The second-year slugger acknowledged that the Red Sox aren't overly excited about their first three weeks, however. Benintendi noted that several of the hard-hit balls that went for homers in Anaheim's pleasant weather wouldn't have done the same in frigid Boston.

"What do we have left, 150 games maybe?" Benintendi asked. "We hold ourselves to high standards, and we just try to go out and play well."

Betts opened the series with a homer off Ohtani and went on to a three-homer game. Betts added another homer off Nick Tropeano (1-1) in the series finale, giving him six this season - the same number as Mike Trout.

Chris Young homered for the Angels, who started the season 13-3 before running into the Boston buzzsaw. The 11 homers also matched the Angels record for home runs allowed in a three-game series.

"We didn't swing the bat to help (Tropeano) too much," manager Mike Scioscia said. "He had to make a lot of pitches with his back against the wall. Give those guys credit. They had a great series."

Zack Cozart had an RBI single for Los Angeles in the second inning, but Boston reclaimed the lead in the fourth with RBI hits by Martinez and Devers.

Young hit his first homer for the Angels in the fifth. The veteran outfielder spent the previous two seasons with the Red Sox.

But Benintendi hit his first homer of the season and Devers added an RBI single in the sixth. Benintendi added a two-run single in the ninth.

Tropeano yielded seven hits and five runs in his second start of the season.

NO SHO

Ohtani went 0 for 4 with three strikeouts as the Angels' designated hitter in his first action since taking his first career loss on the mound Tuesday. Although he's still batting .324, the two-way rookie struggled while moving up to sixth in Scioscia's lineup.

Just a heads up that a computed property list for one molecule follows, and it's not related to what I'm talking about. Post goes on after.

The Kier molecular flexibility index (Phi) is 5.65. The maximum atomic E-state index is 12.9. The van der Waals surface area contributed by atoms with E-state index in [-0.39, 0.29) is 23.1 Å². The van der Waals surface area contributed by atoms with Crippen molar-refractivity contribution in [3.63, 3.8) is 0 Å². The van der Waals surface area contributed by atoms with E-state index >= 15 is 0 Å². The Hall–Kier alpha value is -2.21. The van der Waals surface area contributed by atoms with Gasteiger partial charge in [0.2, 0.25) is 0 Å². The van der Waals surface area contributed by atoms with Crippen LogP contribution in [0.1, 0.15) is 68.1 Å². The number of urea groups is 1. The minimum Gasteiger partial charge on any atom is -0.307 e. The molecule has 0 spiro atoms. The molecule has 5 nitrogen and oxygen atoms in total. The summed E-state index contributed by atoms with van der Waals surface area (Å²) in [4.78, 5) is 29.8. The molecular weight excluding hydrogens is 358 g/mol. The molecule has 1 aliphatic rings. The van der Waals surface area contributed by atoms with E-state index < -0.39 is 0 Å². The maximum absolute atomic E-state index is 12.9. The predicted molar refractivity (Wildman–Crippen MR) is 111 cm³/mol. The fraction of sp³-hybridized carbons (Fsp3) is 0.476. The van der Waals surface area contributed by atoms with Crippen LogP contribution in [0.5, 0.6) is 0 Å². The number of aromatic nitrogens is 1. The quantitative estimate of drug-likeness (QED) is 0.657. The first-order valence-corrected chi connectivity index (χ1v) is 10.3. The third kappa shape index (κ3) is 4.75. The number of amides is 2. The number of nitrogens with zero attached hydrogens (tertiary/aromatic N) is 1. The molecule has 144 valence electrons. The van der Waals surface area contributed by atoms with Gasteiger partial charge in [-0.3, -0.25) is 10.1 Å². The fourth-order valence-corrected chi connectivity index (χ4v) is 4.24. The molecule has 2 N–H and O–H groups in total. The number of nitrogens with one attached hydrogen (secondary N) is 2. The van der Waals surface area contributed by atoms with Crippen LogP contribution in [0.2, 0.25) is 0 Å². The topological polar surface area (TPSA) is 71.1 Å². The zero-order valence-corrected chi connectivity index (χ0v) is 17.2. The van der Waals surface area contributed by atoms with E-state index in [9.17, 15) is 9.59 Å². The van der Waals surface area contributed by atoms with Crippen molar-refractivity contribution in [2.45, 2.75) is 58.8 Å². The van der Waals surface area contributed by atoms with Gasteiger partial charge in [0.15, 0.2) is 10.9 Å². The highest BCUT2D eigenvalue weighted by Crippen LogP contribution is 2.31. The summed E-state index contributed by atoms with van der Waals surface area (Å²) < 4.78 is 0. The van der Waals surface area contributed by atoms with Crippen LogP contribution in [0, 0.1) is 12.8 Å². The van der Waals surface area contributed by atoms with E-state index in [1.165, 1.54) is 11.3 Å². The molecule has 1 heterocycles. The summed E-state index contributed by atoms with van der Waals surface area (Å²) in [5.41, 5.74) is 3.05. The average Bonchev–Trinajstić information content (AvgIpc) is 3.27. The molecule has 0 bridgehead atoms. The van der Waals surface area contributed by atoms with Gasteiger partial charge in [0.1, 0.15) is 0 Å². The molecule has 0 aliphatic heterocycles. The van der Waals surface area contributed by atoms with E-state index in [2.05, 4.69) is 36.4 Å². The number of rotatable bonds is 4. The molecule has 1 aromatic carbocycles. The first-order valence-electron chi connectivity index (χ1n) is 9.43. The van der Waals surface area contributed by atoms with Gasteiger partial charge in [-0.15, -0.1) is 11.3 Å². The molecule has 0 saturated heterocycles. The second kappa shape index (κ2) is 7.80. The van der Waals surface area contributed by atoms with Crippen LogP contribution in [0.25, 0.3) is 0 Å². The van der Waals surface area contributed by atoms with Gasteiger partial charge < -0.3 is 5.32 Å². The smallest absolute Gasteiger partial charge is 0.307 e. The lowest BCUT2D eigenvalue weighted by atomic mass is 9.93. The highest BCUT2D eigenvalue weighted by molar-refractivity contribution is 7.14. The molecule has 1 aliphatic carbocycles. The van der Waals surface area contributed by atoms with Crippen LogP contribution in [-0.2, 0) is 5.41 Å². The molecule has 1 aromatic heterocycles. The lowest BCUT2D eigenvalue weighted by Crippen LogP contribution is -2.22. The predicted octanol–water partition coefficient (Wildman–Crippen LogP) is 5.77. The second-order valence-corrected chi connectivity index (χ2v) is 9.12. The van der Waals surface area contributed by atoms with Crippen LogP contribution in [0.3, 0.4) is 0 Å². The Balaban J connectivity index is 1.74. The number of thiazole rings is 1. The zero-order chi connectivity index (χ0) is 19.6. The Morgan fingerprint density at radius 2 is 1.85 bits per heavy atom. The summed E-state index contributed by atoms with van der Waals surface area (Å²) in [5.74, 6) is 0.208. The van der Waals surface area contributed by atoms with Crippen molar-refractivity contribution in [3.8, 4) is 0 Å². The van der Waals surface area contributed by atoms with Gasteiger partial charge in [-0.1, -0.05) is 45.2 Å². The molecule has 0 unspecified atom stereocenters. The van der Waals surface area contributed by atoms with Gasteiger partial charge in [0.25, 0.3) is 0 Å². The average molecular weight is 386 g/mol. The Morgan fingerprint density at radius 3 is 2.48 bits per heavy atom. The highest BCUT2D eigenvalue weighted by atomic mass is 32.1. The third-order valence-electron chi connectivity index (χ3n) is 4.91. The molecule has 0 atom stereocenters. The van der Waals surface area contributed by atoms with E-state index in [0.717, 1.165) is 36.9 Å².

THREE FROM NINE

Shortstop Brock Holt, Boston's No. 9 hitter, had his first three-hit game since Aug. 29, 2016.

UMP INJURED

Plate umpire Jerry Layne left in the bottom of the first inning after a foul ball from Trout hit him on the right elbow. Layne doubled over in obvious pain while trainers attended to him, and first base umpire Greg Gibson moved behind the plate when the game resumed after a long delay. The 59-year-old Layne, a major league umpire since 1989, had deep bruising in his elbow but no broken bones, according to X-rays.

TRAINER'S ROOM

Red Sox: 2B Dustin Pedroia will travel to Boston to be with the team next week, but he's not close to returning from offseason knee surgery.

UP NEXT

Red SoxDrew Pomeranz makes his season debut in the opener of a weekend series at Oakland. The left-hander strained his forearm in his first start of spring training, but has made two rehab starts in the minors to prepare for the beginning of his second full season with Boston.

AngelsAndrew Heaney (0-0, 5.40 ERA) makes his second start of the season when Los Angeles opens a weekend interleague series against San Francisco. The left-hander has never faced the Giants, and he missed the first 14 games of this season with inflammation in his pitching elbow.